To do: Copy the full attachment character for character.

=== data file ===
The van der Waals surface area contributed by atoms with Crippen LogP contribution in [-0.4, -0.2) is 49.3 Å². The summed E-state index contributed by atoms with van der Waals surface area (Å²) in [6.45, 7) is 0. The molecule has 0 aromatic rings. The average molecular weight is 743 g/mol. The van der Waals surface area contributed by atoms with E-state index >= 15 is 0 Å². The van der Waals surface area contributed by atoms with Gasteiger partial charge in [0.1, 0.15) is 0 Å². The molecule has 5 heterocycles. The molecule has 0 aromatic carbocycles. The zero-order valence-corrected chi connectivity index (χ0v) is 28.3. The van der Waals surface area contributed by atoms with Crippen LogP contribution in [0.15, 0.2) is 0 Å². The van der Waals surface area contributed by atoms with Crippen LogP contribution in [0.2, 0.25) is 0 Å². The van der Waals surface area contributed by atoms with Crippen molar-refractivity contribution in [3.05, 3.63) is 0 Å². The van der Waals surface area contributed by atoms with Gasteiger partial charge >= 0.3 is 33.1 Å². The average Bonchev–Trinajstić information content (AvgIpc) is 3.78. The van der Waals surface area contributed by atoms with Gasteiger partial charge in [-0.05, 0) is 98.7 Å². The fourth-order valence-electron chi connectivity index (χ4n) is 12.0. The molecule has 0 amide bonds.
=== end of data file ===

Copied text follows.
The van der Waals surface area contributed by atoms with Crippen LogP contribution in [-0.4, -0.2) is 49.3 Å². The summed E-state index contributed by atoms with van der Waals surface area (Å²) in [6.45, 7) is 0. The molecule has 0 aromatic rings. The average molecular weight is 743 g/mol. The van der Waals surface area contributed by atoms with E-state index >= 15 is 0 Å². The van der Waals surface area contributed by atoms with Gasteiger partial charge in [0.1, 0.15) is 0 Å². The molecule has 5 heterocycles. The molecule has 0 aromatic carbocycles. The zero-order valence-corrected chi connectivity index (χ0v) is 28.3. The van der Waals surface area contributed by atoms with Crippen LogP contribution in [0.15, 0.2) is 0 Å². The van der Waals surface area contributed by atoms with Crippen LogP contribution in [0.2, 0.25) is 0 Å². The van der Waals surface area contributed by atoms with Crippen molar-refractivity contribution in [3.05, 3.63) is 0 Å². The van der Waals surface area contributed by atoms with Gasteiger partial charge >= 0.3 is 33.1 Å². The average Bonchev–Trinajstić information content (AvgIpc) is 3.78. The van der Waals surface area contributed by atoms with Gasteiger partial charge in [-0.05, 0) is 98.7 Å². The fourth-order valence-electron chi connectivity index (χ4n) is 12.0. The molecule has 0 amide bonds.